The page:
Still on flying and crashing (yah am still stupefied), someone sent this to me and I thot to share with y'all. Men, I don't blame this girl- prolly would have done worse:)) May God continue to protect us.
I had cause to travel to Abuja a few days ago. I was accosted at the airport by a television crew who wanted to know how I felt traveling by air so soon after the ADC plane crash of October 29. "What can we do? Life must continue", I declared, matter of factly. And indeed life must go on, although I noticed that there were not too many passengers at the usually busy local wing of the Murtala Muhammad airport in Lagos.
But the drama that I experienced on the return leg of my trip was so memorable I cannot the resist the temptation to report it. I arrived at the Abuja airport very early on Friday morning, to beat the rush and see if I could get a seat on either an Aero Contractors flight or Virgin Nigeria. For now, these are the only two airlines which Nigerians prefer to patronise. But at the Aero contractor ticket counter, I was told that all the airline's early morning flights to Lagos had been fully booked. I ended up buying a Chachangi ticket. The plane was already boarding so I rushed off to the tarmac. Sitting next to me in the aircraft was a young lady who pestered me endlessly with her anxiety. First, she lamented not being able to get an Aero ticket. Then, she declared that her mother would nearly faint were she to be told that she travelled with another airline.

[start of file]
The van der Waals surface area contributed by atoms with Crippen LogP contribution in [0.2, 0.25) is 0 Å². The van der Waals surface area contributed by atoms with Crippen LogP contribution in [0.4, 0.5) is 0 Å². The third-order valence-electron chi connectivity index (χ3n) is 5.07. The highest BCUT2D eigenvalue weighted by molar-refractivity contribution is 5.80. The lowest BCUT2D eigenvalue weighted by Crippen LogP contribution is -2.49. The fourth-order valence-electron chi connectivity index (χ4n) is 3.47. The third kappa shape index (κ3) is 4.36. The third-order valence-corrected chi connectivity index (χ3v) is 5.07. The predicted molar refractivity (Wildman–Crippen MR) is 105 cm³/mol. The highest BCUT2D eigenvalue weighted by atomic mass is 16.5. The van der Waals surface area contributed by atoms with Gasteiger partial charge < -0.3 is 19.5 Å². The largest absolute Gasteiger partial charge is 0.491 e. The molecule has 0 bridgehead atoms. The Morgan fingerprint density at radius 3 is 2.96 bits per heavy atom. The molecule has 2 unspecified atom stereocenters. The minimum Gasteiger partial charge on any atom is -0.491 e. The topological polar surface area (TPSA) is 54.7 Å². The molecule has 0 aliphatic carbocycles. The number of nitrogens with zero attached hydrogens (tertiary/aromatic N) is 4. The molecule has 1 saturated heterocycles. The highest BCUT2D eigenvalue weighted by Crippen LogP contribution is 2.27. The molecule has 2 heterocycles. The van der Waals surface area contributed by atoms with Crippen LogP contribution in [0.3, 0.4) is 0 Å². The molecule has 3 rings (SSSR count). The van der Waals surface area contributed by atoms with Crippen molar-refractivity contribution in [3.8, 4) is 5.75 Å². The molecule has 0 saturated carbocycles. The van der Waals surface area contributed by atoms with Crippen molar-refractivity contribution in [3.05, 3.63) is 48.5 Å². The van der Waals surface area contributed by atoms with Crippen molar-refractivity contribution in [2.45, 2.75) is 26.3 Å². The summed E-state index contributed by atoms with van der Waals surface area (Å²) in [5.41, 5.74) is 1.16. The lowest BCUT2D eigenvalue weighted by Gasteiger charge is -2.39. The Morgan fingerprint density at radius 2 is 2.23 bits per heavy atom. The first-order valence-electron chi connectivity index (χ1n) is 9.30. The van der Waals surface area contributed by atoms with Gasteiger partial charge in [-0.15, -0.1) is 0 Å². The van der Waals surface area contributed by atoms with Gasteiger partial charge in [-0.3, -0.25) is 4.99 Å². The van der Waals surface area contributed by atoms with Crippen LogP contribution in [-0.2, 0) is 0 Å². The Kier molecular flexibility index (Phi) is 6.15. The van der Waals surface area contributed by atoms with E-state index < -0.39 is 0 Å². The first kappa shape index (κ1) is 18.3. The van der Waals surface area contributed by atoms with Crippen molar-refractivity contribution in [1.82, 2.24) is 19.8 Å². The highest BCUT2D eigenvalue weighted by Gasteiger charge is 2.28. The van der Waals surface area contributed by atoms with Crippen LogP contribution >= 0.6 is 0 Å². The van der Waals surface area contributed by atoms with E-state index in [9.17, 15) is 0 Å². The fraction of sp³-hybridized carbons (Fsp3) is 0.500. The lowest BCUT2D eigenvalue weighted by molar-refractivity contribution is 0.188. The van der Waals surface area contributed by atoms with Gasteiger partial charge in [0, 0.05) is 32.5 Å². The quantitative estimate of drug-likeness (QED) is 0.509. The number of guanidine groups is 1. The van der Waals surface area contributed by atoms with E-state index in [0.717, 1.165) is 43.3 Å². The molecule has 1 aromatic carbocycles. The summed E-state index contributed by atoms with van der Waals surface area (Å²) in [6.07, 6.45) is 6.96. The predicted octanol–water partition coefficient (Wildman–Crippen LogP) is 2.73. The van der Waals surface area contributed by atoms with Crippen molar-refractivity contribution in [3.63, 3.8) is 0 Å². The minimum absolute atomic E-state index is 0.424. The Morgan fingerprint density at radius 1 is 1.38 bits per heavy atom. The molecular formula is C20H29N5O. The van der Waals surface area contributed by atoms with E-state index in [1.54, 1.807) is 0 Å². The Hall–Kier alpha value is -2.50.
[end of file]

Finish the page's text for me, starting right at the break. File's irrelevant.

"Do you think this plane will get to Lagos safely?", she asked me.
"I don't see any reason why it shouldn't", I tried to reassure her.